Inverse Modeling of Cloud – Aerosol Interactions
2011 (English)Doctoral thesis, comprehensive summary (Other academic)
The role of aerosols and clouds is one of the largest sources of uncertainty in understanding climate change. The primary scientific goal of this thesis is to improve the understanding of cloud-aerosol interactions by applying inverse modeling using Markov Chain Monte Carlo (MCMC) simulation.
Through a set of synthetic tests using a pseudo-adiabatic cloud parcel model, it is shown that a self adaptive MCMC algorithm can efficiently find the correct optimal values of meteorological and aerosol physiochemical parameters for a specified droplet size distribution and determine the global sensitivity of these parameters. For an updraft velocity of 0.3 m s-1, a shift towards an increase in the relative importance of chemistry compared to the accumulation mode number concentration is shown to exist somewhere between marine (~75 cm-3) and rural continental (~450 cm-3) aerosol regimes.
Examination of in-situ measurements from the Marine Stratus/Stratocumulus Experiment (MASE II) shows that for air masses with higher number concentrations of accumulation mode (Dp = 60-120 nm) particles (~450 cm-3), an accurate simulation of the measured droplet size distribution requires an accurate representation of the particle chemistry. The chemistry is relatively more important than the accumulation mode particle number concentration, and similar in importance to the particle mean radius. This result is somewhat at odds with current theory that suggests chemistry can be ignored in all except for the most polluted environments. Under anthropogenic influence, we must consider particle chemistry also in marine environments that may be deemed relatively clean.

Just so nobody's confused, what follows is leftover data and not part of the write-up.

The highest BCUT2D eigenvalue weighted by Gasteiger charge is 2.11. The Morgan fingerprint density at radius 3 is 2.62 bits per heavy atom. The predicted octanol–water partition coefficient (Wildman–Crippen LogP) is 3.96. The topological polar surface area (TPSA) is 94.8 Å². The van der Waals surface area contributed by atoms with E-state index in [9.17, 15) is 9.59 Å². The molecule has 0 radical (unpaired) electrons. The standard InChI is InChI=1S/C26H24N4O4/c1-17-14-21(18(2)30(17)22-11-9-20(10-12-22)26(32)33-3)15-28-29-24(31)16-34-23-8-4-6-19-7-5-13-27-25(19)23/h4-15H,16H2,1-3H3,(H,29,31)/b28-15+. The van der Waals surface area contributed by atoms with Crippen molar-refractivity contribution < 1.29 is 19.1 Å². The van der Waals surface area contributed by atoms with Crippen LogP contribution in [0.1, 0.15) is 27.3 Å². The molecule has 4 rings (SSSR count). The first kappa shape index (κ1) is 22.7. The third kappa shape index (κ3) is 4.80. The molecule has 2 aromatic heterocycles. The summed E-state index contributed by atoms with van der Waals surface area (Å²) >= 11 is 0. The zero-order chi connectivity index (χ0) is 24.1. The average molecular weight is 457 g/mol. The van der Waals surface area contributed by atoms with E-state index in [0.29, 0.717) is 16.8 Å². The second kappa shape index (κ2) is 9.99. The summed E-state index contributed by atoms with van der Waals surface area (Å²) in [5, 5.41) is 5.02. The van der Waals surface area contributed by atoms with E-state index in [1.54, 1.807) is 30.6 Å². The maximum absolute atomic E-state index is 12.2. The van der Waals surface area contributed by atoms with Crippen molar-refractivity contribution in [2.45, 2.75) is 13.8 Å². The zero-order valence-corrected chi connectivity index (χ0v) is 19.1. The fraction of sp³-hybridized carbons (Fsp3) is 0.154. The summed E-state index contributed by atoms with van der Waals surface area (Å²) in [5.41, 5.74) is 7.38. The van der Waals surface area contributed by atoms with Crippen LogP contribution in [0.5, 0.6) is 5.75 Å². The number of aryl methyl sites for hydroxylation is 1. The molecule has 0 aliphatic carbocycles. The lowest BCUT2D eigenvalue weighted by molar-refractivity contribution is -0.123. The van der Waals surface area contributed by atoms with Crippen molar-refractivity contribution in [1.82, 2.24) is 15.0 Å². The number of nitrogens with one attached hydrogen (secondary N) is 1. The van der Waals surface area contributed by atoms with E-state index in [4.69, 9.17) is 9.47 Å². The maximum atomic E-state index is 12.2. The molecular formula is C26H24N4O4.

The MCMC algorithm can successfully reproduce the observed marine stratocumulus droplet size distributions. However, optimising towards the broadness of the measured droplet size distribution resulted in a discrepancy between the updraft velocity, and mean radius/geometric standard deviation of the accumulation mode. This suggests that we are missing a dynamical process in the pseudo-adiabatic cloud parcel model.
Place, publisher, year, edition, pages
Stockholm: Department of Applied Environmental Science (ITM), Stockholm University , 2011. , 64 p.
stratocumulus, marine, cloud, aerosol, interactions, MCMC, inverse modeling, droplet closure, global sensitivity
Meteorology and Atmospheric Sciences
Research subject Applied Environmental Science
IdentifiersURN: urn:nbn:se:su:diva-60454ISBN: 978-91-7447-343-8OAI: oai:DiVA.org:su-60454DiVA: diva2:435608
2011-09-23, Nordenskiöldsalen, Geovetenskapens hus, Svante Arrhenius väg 12, Stockholm, 13:00 (English)
Lehtinen, Kari, Professor
Ström, Johan, Professor
At the time of the doctoral defense, the following papers were unpublished and had a status as follows: Paper 3: Submitted. Paper 4: Manuscript.2011-09-012011-08-172011-08-30Bibliographically approved
List of papers